ITV's Director of Television Peter Fincham always knew that the unique alignment of national events in 2012 was going to make it a challenging year for the broadcaster but he's looking forward to better times ahead as ITV starts to unveil its autumn schedule.
He also acknowledged that his channel has to improve its comedy output but is dismissive of the threat from Sky.
"The BBC did a fine job of covering the Olympics," admits Fincham before claiming there was an upside for ITV: "it proved once again that there's an appetite for big events in this country" - good news for ITV as their most popular programming is built around big events.
Like the other terrestrial TV controllers at this year's Festival, Fincham faced questions about the emerging threat of Sky as a maker of original content. In assessing the risk they pose, he's keen to highlight that the satellite broadcaster has an entirely different business model. He points out that despite the fanfare of its launch, Sky Atlantic sometimes only attracts an audience of around 15,000.
Because Sky is not ratings-driven, it can afford to experiment. Similarly the BBC can use its second terrestrial channel as a nursery slope for developing new programming and he notes that some of BBC One's biggest successes such as 'The Apprentice' and 'Masterchef' started life on BBC Two.
Programming on ITV has to hit the ground running and will be judged a failure unless it immediately gains a big audience.
Not for the first time during his tenure, Fincham was obliged to acknowledge the poverty of ITV's comedy offering. "Comedy is on ITV's conscience," he admits. Part of the problem has been the tendency to schedule hour-long dramas at nine o'clock because of a sense that the station's audience wants "a main course" at that point in their evening.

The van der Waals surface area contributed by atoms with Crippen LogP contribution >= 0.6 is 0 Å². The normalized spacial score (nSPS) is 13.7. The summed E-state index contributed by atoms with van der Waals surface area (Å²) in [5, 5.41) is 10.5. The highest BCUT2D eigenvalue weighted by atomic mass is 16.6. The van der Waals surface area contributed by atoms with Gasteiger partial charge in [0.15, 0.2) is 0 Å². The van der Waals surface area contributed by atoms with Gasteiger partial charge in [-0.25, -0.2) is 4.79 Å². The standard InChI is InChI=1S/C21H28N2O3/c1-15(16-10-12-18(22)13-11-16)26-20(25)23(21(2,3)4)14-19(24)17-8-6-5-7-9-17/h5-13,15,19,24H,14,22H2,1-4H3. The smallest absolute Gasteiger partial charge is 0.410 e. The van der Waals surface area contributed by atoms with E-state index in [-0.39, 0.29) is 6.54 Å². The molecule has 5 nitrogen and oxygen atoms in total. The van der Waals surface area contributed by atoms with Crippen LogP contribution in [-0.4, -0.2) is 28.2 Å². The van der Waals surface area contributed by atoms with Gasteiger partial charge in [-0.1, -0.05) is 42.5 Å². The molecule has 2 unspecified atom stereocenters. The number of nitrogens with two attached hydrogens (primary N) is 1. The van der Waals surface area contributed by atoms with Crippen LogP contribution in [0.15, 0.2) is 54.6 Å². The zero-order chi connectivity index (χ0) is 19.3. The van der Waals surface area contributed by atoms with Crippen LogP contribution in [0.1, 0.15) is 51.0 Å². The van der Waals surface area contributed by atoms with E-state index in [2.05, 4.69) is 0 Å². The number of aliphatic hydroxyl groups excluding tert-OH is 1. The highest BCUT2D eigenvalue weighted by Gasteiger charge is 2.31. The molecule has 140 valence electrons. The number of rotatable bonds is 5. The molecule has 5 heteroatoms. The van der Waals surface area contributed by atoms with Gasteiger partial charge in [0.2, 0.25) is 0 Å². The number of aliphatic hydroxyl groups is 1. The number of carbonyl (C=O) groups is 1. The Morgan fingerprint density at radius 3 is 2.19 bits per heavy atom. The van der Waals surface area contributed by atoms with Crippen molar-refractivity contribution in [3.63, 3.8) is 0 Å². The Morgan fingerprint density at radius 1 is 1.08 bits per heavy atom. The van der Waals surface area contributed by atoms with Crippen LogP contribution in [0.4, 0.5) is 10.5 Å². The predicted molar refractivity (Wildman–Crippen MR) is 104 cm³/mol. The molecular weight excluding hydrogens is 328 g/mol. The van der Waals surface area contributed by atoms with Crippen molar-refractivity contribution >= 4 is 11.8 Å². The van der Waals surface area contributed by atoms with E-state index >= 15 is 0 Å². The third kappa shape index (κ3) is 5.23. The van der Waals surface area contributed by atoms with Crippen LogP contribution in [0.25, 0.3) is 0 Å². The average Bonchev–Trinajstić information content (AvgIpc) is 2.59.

Fincham says ITV would like comedy to occasionally fill that slot. He envisages a sitcom occupying the first half hour followed by a panel show, but there's nothing in development at the moment and Fincham is clearly signalling that there are opportunities at ITV for programme makers offering comedy.
Although Fincham has been happy to commission a number of revivals including a revamped 'Surprise, Surprise', he's very wary of copying formats that have succeeded on other channels: "there's no quicker way to die a grisly death than to look at someone else's show and say, 'let's do a version of that'".
He's immensely proud of the effort to revitalise ITV's factual programming and acknowledges that this crusade was given a big boost by '56 Up' which completed its latest seven year orbit in 2012. Fincham reminds the Festival audience that ITV nearly gave up on this project fourteen years ago when it allowed the '42 Up' instalment to be shown on the BBC. This could never happen on his watch: "I wouldn't let that happen in a month of Sundays".
In contrast to this ballsy exhibition of his authority, Fincham is sanguine about the controversial decision to allow payday loan company Wonga to sponsor 'Red Or Black?' on Saturday nights, "I don't think it's for me to sit here and opine about the companies that sponsor our programming".
The idea that 'The X Factor' might be tiring is met with short shrift by Fincham. He's not remotely alarmed that the opening show of its 2012 run had lower ratings than the equivalent programme the previous year. "It's not a 100 metre race, it's a 10,000 metre race... don't think Usain Bolt, think Mo Farah," Fincham insisted, clearly believing that his channel's flagship entertainment programme should be judged for the audiences it achieves throughout its run.
Fincham promises that 2013 is going to a better year for ITV and a montage of clips from its coming programmes certainly suggested that we can expect to see a lot of quality drama on the station. But the question remains: who wants to provide comedy for ITV?